Rep. Jeff Denham named to the Subcommittee on Water and Power

Rep. Jeff Denham today expands his influence over the House debate on water issues and his ability to address California’s water crisis by joining the Subcommittee on Water and Power in the House Committee on Natural Resources.  With a seat on the Water Resources and Environment Subcommittee in the Committee on Transportation and Infrastructure as well, Rep. Denham now has jurisdiction over many programs including the Army Corps of Engineers (Corps) and the Environmental Protection Agency (EPA) and the Bureau of Reclamation.

The unemployment rates are consistently above the national average in the Central Valley. As a long time farmer in the area, Rep. Denham understands the immediacy of the water crisis and will remain committed to bringing water back to the Central Valley in order for farmers to grow crops and put people back to work.

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Don Curlee: Agriculture, urban goals are similar in California

The powerful Westlands Water District recently withdrew its support for the Bay-Delta Conservation Plan, action that might light a fire under other water organizations in the state.

The bold action by Westlands indicates that it is no longer willing to put up with unwanted and unmerited federal interference in the conscientious efforts by water interests in California to make the best use of water.

Westlands’ concerns regarding political interference by the Department of the Interior and its creation of further water restrictions without scientific basis are well-justified. Among other questionable activities, this department has been criticized recently by federal and state legislators for holding secret meetings on its planning process and for manipulating science to support its drilling ban in the Gulf of Mexico, resulting in the loss of 12,000 jobs.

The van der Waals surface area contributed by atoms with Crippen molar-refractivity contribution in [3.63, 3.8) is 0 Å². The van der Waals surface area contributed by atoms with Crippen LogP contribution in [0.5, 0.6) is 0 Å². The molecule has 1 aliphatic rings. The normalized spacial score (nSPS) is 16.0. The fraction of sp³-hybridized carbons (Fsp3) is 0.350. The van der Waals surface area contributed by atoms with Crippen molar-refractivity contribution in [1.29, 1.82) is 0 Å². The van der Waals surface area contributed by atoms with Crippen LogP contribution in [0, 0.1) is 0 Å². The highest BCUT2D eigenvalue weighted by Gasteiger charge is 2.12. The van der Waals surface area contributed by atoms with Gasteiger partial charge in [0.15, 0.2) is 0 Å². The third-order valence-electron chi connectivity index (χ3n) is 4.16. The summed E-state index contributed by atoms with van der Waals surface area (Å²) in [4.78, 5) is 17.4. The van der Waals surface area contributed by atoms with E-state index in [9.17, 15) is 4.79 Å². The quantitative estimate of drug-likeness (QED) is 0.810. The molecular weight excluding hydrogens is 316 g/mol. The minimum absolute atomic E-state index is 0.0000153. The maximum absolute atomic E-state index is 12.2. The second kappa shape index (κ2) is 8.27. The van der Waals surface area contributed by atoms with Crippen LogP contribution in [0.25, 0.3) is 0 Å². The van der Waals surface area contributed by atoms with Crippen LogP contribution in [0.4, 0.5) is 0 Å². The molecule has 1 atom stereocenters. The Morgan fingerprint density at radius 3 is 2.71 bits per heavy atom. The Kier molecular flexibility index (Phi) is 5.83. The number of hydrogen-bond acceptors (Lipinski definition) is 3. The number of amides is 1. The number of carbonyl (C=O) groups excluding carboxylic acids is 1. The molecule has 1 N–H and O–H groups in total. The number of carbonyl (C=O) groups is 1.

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Water: Upbeat first assessment of year’s supplies



The rainy season isn’t over yet, but California farmers already have reasons to be optimistic about the 2011 harvest.

A torrent of early winter storms and higher-than-expected water left from 2010 prompted federal regulators Tuesday to issue an upbeat first assessment of the year’s water supplies.

The U.S. Bureau of Reclamation, which operates the sprawling network of pipes and pumps that bring water to Central Valley farmlands and some urban customers in the Bay Area, expects to deliver as much as 100 percent of the water supplies requested.

“The new year starts with an encouraging water supply forecast, thanks to the precipitation delivered by Mother Nature,” David Hayes, deputy secretary of the U.S. Department of the Interior, said in a statement.

Read more: http://www.sfgate.com/cgi-bin/article.cgi?f=/c/a/2011/01/18/BARH1HARF6.DTL#ixzz1Bh1HaBxh

California water wars focus on Salton Sea, Colorado River pact

HOLTVILLE, Calif.

The evaporating Salton Sea is the flashpoint for the latest dispute in California’s water wars, testing an uneasy alliance of farmers and city dwellers to wean the state from reliance on Colorado River water.

California officials agreed in 2003 to stop taking more than its share from the Colorado, ensuring that Arizona and Nevada don’t get shortchanged. The plan’s centerpiece called for shifting enough water from the agricultural Imperial Valley to serve nearly 600,000 San Diego area homes.

The huge farm-to-city water transfer threatened California’s largest lake . More than 200 feet below sea level, the Salton Sea survives on water that seeps through the soil of Imperial Valley farms.

For seven years, the solution has been to pump enough water into the Salton Sea to offset what was lost to San Diego. The 350-square-mile lake is evaporating at a rate of roughly 450 million gallons a year, but the thinking was to prevent the San Diego transfer from hastening its demise.

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New Report Targets Unreasonable Water Use in California

Delta Watermaster Craig Wilson will present a highly anticipated report to the State Water Resources Control Board on January 19 suggesting that a particularly contentious area of California water law, the California Constitution’s “Reasonable and Beneficial Use Doctrine,” be applied more broadly.

In his report, Wilson recommends that the State Board employ this doctrine to promote agricultural water use efficiency. The doctrine states a water right does not include the right to waste water and mandates that “the water resources of the state be put to beneficial use,” according to the Planning and Conservation League Insider (http://www.pcl.org).

A small percentage of increased agricultural water use efficiency adds up to significant water savings in California, according to Wilson. The report recommends that the State Board convene a “Reasonable Use Summit” to develop specific actions to improve efficiency and create a “Reasonable Use Unit” within the Division of Water Rights.

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Heavy Sierra snowfall translates to happy skiers, replenished reservoirs

TRUCKEE – For weeks, the storms kept coming, one after another.